The PTSD holiday: Sukkot

Over the course of the pandemic, I have realized that Sukkot is the PTSD holiday. In several ways it is designed to address the trauma of Passover and of our lives:

 An ultra-Orthodox Jewish boy carries palm branches during preparations for the upcoming Jewish holiday of Sukkot in Jerusalem's Mea Shearim neighbourhood September 24, 2015. (photo credit: REUTERS/Ronen Zvulun)
An ultra-Orthodox Jewish boy carries palm branches during preparations for the upcoming Jewish holiday of Sukkot in Jerusalem's Mea Shearim neighbourhood September 24, 2015.
(photo credit: REUTERS/Ronen Zvulun)
Sukkot is the PTSD holiday.
Every festival has both an agricultural and a historical dimension. The historical dimension of Sukkot is that it follows Passover. Passover was liberation, and Sukkot was how Israel dwelled, in booths, in the desert.
Passover was an experience of trauma. It began with the trauma of slavery, but even the liberation was attended by a sequence of traumatic events.
Imagine enduring plagues all around you, the possibility of leaving and the constant denial of Pharaoh, the repeated hope and disappointment.
Then came liberation itself, which compounded the sense of trauma. There was a fear of being captured; the chance of drowning; crossing the sea and watching others drown.
The initial exultation was followed by entering a desert without knowing whether there would be food or water. The entire experience was like a protracted war, and the attendant trauma had to be addressed.
Over the course of the pandemic, I have realized that Sukkot is the PTSD holiday. In several ways it is designed to address the trauma of Passover and of our lives:
1. The Hebrew name for Egypt, Mitzrayim, is associated with narrowness, “tzar.” After the constriction of slavery and the inability to escape, comes Sukkot. In the desert, there is space. The sukkah is un-claustrophobic by its nature. The sukkah is not a structure that will prevent you from leaving. It is fragile and open, a gentle house. Since there is no covering on the roof, you can see the outside. You are not hemmed in, which is one of the triggers of trauma.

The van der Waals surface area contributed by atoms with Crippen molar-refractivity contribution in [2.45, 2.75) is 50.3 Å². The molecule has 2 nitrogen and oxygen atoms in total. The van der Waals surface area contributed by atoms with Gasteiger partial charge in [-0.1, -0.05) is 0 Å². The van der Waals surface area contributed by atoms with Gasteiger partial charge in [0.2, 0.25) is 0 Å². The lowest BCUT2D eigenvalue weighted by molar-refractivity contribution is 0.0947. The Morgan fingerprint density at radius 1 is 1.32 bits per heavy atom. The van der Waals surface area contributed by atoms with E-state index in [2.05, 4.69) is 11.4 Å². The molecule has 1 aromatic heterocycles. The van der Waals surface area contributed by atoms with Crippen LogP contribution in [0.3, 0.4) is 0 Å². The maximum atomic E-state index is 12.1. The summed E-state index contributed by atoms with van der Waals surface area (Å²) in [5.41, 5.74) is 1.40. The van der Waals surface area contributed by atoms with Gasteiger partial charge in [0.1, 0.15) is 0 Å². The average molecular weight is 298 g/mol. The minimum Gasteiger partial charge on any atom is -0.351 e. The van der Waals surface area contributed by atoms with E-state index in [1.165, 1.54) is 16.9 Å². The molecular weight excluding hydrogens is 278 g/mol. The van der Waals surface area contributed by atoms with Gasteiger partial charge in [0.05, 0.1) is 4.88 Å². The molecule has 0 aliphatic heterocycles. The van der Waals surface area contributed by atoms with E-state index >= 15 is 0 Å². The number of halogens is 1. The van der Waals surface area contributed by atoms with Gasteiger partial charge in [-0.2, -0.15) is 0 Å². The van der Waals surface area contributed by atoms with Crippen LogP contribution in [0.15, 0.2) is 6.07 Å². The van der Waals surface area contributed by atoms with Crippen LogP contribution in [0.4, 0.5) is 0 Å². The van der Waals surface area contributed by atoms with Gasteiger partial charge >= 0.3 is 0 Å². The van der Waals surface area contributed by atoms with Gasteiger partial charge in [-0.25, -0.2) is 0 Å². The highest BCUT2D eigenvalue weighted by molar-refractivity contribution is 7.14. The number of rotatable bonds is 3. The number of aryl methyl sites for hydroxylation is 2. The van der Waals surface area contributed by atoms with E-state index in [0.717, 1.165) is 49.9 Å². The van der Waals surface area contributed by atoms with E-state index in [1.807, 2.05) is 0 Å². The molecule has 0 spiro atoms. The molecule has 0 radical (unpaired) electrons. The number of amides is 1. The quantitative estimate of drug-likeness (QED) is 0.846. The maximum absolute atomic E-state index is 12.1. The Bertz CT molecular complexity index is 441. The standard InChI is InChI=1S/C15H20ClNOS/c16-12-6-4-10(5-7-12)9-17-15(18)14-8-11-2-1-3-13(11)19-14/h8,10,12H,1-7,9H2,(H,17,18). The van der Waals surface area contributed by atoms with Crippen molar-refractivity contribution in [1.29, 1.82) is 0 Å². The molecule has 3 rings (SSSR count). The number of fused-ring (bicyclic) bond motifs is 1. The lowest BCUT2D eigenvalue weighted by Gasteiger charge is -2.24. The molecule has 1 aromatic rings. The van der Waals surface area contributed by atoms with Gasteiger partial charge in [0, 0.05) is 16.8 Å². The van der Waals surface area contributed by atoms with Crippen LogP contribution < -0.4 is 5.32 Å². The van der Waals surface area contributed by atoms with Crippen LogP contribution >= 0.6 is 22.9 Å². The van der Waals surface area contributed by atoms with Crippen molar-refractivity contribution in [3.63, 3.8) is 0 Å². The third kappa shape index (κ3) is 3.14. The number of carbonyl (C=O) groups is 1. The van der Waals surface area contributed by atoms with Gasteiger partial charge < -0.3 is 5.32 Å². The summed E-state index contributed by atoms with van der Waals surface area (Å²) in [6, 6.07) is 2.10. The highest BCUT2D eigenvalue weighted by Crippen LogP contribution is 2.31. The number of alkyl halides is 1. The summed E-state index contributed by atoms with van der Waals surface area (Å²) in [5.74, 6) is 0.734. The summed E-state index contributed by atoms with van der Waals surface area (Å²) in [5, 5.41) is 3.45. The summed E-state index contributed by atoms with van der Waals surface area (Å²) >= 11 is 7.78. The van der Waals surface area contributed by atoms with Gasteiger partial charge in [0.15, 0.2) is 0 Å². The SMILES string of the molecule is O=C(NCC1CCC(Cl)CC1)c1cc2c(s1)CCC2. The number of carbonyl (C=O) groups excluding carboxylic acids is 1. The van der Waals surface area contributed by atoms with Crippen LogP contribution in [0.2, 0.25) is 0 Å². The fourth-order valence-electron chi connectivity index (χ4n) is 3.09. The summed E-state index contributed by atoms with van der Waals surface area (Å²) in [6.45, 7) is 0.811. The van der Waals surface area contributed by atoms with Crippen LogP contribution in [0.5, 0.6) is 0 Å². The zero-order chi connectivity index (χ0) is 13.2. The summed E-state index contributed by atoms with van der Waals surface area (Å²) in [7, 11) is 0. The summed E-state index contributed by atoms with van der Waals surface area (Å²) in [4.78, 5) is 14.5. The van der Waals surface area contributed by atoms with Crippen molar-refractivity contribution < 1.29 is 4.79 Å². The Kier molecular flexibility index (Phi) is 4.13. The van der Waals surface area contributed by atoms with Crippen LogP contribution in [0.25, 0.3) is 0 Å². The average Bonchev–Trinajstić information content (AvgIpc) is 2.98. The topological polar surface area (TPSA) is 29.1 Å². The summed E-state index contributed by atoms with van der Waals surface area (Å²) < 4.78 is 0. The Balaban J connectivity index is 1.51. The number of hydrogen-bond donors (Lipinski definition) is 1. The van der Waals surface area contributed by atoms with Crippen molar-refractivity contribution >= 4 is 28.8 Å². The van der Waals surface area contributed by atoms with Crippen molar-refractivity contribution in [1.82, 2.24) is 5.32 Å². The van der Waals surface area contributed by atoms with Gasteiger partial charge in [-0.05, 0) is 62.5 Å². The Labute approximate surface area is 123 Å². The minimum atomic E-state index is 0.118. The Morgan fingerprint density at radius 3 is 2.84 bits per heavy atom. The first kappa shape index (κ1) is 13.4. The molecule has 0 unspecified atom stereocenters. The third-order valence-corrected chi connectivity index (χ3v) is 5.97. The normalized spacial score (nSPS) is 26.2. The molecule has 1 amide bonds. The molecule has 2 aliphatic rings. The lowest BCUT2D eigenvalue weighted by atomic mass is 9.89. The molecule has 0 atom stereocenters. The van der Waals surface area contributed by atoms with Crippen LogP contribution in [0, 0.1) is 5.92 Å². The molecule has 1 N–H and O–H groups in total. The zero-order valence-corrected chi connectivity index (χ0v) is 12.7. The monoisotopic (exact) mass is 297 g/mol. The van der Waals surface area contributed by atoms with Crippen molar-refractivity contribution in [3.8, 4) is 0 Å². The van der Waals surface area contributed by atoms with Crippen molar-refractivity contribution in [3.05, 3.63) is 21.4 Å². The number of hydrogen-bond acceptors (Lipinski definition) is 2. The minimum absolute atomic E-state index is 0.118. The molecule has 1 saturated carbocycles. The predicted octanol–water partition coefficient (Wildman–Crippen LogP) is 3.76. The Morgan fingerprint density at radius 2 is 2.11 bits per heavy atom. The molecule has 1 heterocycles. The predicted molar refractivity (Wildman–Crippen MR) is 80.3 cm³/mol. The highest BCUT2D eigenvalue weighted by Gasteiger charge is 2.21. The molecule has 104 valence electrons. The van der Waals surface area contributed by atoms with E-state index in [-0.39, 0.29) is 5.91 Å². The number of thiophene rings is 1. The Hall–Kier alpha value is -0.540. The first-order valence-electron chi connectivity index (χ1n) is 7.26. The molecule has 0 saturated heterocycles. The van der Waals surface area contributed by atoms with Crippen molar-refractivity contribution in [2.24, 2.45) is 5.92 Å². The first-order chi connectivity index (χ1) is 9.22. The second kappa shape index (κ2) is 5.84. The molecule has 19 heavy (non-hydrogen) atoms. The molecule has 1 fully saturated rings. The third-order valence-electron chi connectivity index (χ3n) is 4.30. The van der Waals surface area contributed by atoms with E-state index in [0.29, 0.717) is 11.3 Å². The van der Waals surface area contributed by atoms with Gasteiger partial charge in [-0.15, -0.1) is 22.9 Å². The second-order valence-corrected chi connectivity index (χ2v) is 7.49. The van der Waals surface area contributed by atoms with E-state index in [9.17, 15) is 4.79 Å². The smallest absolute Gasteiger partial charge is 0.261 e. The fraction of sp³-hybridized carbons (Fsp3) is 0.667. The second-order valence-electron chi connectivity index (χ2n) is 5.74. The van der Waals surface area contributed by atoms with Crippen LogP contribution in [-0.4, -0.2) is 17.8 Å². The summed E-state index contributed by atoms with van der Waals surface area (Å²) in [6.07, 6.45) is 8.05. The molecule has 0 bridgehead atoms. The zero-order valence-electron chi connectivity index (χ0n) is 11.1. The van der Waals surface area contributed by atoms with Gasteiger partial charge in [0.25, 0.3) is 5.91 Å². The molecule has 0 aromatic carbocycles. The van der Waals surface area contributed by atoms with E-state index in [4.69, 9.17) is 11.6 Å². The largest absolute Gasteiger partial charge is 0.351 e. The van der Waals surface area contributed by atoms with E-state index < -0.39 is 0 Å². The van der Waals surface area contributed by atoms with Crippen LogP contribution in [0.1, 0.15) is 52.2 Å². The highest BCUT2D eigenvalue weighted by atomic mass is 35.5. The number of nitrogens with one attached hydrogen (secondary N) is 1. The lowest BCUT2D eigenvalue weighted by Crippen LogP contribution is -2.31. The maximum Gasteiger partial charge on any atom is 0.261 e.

2. The Rabbis say “sukkah” refers to the sukkah of clouds that God provided for the Israelites as they walked through the desert. Being taken care of, a gentle shade over your life, is calming after the brutality of Egypt. Fear is soothed by caretaking.
3. The sukkah reminds us that we are not alone. Part of the terror of trauma is feeling alone. Not only do we invite other people into the sukkah, but traditionally we also bring in the ushpizin – historic figures from the Jewish past who share our history and gave us their dreams. We are not alone in space or in time. And the vision of the stars above is a further reminder of God’s presence. As Van Gogh wrote in a letter to his brother Theo: “I feel a tremendous need for religion, so I go outside at night to paint the stars.”
4. Like a mikveh, the sukkah is done with one’s entire body. Just as you immerse completely, you walk into the sukkah completely. The idea that all of you is involved works against the splitting that is a part of trauma. As we have learned – particularly in the classic work on trauma The Body Keeps the Score – trauma is stored in the body.
Sukkot is not only a holiday done with one’s entire body, but it is the only holiday that mandates building something. Activity is also an important part of healing. Slaves who built for others now build for themselves.
5. Sukkot is the only holiday whose name is an emotion – Z’man Simhatenu, the time of our joy. Trauma robs joy. Sukkot encourages us to feel joy, reminding us that it is good and healthy to be happy. This holiday that returns us to nature, to greenery and the elements, lifts our spirits.
Even the holiday that precedes Sukkot on the Jewish calendar, Yom Kippur, is part of this spiritually therapeutic process. Yom Kippur grants us absolution. Once again we can breathe and feel unfettered by the past. Then Sukkot, just in time, gives us back our joy.

The writer is Max Webb Senior Rabbi of Sinai Temple in Los Angeles and author of David the Divided Heart. On Twitter: @rabbiwolpe